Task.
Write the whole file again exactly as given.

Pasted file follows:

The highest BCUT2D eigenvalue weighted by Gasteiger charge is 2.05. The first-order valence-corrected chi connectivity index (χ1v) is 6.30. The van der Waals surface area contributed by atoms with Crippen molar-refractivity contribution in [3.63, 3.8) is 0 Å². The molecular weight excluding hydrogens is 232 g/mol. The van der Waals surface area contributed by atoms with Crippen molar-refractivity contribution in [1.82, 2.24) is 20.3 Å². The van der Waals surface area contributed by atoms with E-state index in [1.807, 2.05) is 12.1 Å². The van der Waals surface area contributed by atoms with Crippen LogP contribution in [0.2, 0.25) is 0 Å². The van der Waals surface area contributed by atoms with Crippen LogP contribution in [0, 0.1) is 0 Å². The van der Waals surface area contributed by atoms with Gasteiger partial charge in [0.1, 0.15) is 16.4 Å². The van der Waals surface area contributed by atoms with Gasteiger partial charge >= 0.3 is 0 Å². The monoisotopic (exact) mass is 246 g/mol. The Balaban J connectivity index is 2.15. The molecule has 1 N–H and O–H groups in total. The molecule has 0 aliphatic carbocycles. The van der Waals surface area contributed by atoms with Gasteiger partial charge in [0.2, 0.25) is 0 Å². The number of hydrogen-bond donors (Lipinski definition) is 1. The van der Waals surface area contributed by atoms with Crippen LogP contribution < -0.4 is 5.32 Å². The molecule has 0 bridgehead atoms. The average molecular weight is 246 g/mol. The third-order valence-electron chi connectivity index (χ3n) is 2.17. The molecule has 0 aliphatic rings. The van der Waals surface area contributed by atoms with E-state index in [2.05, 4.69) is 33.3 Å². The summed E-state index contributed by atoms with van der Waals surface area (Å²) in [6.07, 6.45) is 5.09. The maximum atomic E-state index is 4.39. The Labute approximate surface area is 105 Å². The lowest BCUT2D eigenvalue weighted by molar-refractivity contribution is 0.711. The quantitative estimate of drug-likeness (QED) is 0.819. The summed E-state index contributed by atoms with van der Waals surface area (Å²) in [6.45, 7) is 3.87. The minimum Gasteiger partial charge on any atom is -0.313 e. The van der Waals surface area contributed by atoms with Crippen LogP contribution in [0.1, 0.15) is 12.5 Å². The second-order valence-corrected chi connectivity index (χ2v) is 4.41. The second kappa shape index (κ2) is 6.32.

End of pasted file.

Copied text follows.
The highest BCUT2D eigenvalue weighted by Gasteiger charge is 2.05. The first-order valence-corrected chi connectivity index (χ1v) is 6.30. The van der Waals surface area contributed by atoms with Crippen molar-refractivity contribution in [3.63, 3.8) is 0 Å². The molecular weight excluding hydrogens is 232 g/mol. The van der Waals surface area contributed by atoms with Crippen molar-refractivity contribution in [1.82, 2.24) is 20.3 Å². The van der Waals surface area contributed by atoms with E-state index in [1.807, 2.05) is 12.1 Å². The van der Waals surface area contributed by atoms with Crippen LogP contribution in [0.2, 0.25) is 0 Å². The van der Waals surface area contributed by atoms with Crippen LogP contribution in [0, 0.1) is 0 Å². The van der Waals surface area contributed by atoms with Gasteiger partial charge in [0.1, 0.15) is 16.4 Å². The van der Waals surface area contributed by atoms with Gasteiger partial charge >= 0.3 is 0 Å². The monoisotopic (exact) mass is 246 g/mol. The Balaban J connectivity index is 2.15. The molecule has 1 N–H and O–H groups in total. The molecule has 0 aliphatic carbocycles. The van der Waals surface area contributed by atoms with Gasteiger partial charge in [0.2, 0.25) is 0 Å². The number of hydrogen-bond donors (Lipinski definition) is 1. The van der Waals surface area contributed by atoms with Crippen LogP contribution < -0.4 is 5.32 Å². The molecule has 0 bridgehead atoms. The average molecular weight is 246 g/mol. The third-order valence-electron chi connectivity index (χ3n) is 2.17. The molecule has 0 aliphatic rings. The van der Waals surface area contributed by atoms with E-state index in [2.05, 4.69) is 33.3 Å². The summed E-state index contributed by atoms with van der Waals surface area (Å²) in [6.07, 6.45) is 5.09. The maximum atomic E-state index is 4.39. The Labute approximate surface area is 105 Å². The lowest BCUT2D eigenvalue weighted by molar-refractivity contribution is 0.711. The quantitative estimate of drug-likeness (QED) is 0.819. The summed E-state index contributed by atoms with van der Waals surface area (Å²) in [6.45, 7) is 3.87. The minimum Gasteiger partial charge on any atom is -0.313 e. The van der Waals surface area contributed by atoms with Crippen LogP contribution in [0.1, 0.15) is 12.5 Å². The second-order valence-corrected chi connectivity index (χ2v) is 4.41. The second kappa shape index (κ2) is 6.32.